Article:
The following is adapted from The Private Equity Playbook.
There are strategies in the way private equity is used to help you grow your business. Virtually every company owned by private equity focuses on three levers of growth that can be used to increase shareholder value: organic growth, margin expansion, and M&A (merger and acquisition). In this article, we’ll explore the lever of organic growth.
What Is Organic Growth?
Organic growth is the growth rate a company can achieve by increasing output and enhancing sales internally. This does not include profits or growth attributable to takeovers, acquisitions, or mergers. The goal is to increase revenue from current customers or finding new customers but the company will essentially operate the same way it did before the private equity firm purchased it.
The two drivers of organic growth are price and amount of goods sold.
Let’s look at each of these drivers in greater detail.
Driver #1: Price
If you sell widgets, you can increase revenue by either selling more widgets or selling the same amount at a higher price. Price is often overlooked because it involves difficult analysis of your current customer base and price elasticity in the marketplace.
Can you add a few percent to the prices you’re charging?
I think you can with some concerted effort.
Sometimes companies get locked into a product or service pricing mentality that hasn’t allowed for adjustment in decades. The concern is customers will leave if prices are raised, but the price of every other product increased in the past twenty years, and yours should, too. My suggestion is that companies review their prices at least annually. Inflationary wages increase, benefits costs increase, the cost of gasoline might increase, among other factors. These are all operating expenses and your goal is to offset them with price increases.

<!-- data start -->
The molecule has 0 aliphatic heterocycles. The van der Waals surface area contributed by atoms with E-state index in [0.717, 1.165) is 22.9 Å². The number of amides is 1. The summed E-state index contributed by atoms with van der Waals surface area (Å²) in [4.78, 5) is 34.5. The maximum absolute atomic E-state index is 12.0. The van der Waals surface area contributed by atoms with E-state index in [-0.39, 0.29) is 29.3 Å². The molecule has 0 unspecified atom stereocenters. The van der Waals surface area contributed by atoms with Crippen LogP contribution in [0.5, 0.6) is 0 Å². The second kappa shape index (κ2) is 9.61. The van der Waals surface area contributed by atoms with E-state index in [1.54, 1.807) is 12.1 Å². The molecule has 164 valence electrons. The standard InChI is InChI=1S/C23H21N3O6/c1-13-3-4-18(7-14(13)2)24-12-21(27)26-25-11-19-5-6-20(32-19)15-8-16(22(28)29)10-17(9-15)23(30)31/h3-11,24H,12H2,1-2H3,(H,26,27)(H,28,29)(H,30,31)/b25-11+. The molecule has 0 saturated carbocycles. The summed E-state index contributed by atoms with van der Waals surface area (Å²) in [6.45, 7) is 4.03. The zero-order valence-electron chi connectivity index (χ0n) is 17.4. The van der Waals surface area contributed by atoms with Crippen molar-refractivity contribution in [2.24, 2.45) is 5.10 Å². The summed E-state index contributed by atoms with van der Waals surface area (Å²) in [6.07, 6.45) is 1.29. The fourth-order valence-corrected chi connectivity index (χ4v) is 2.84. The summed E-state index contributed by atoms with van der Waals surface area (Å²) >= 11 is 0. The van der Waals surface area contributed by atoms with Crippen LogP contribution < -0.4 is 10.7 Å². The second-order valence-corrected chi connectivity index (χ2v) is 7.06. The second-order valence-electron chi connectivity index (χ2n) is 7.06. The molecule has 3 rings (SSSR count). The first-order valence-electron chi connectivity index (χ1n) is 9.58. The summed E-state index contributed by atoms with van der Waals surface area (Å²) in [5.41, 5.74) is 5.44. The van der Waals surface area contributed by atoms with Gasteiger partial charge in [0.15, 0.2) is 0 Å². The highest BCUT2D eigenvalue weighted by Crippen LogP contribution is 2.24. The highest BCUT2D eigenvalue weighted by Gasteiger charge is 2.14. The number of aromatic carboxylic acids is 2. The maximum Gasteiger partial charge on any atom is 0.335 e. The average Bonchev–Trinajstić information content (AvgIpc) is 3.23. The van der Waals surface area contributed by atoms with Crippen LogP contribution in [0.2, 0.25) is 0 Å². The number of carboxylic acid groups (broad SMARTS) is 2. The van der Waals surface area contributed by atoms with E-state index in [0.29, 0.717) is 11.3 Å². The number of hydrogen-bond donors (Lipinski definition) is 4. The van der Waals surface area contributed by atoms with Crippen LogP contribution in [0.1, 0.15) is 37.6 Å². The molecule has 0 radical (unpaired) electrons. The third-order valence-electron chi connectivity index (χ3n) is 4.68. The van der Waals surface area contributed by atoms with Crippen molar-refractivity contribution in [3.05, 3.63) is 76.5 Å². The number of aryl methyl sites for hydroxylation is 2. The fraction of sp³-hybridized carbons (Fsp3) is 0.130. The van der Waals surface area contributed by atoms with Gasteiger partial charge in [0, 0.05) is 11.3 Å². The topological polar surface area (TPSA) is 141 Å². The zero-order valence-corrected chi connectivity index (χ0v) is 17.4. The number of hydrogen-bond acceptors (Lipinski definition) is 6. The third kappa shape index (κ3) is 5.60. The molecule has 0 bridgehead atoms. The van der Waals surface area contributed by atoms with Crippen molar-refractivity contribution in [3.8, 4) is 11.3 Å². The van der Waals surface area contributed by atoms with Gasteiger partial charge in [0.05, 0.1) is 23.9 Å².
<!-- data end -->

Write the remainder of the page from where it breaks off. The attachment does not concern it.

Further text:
It’s incumbent on the company to constantly evaluate the price it charges for products and services and to raise prices when it can to provide coverage for that.
I believe strongly in testing the waters on price in multiple increments across various markets and seeing how increased price impacts sales.
Consider airlines. First, they began adding fuel surcharges to the price of a ticket. Now they add a baggage fee if you fly a particular class. As their costs increase, they find ways to pass that on to the consumer. In 2017, charging baggage fees added $4.6 billion in revenue to airlines without adding any real cost to service.
Let’s face it, we always traveled with luggage before—and still do today.
Driver #2: Goods Sold
Another way to achieve organic growth is by increasing the amount of a product or service that’s sold. You can certainly do this by looking for additional customers, but there’s also a way to redesign the approach and processes being used to yield incremental sales gains. Here are four strategies you should consider.
Update Sales and Marketing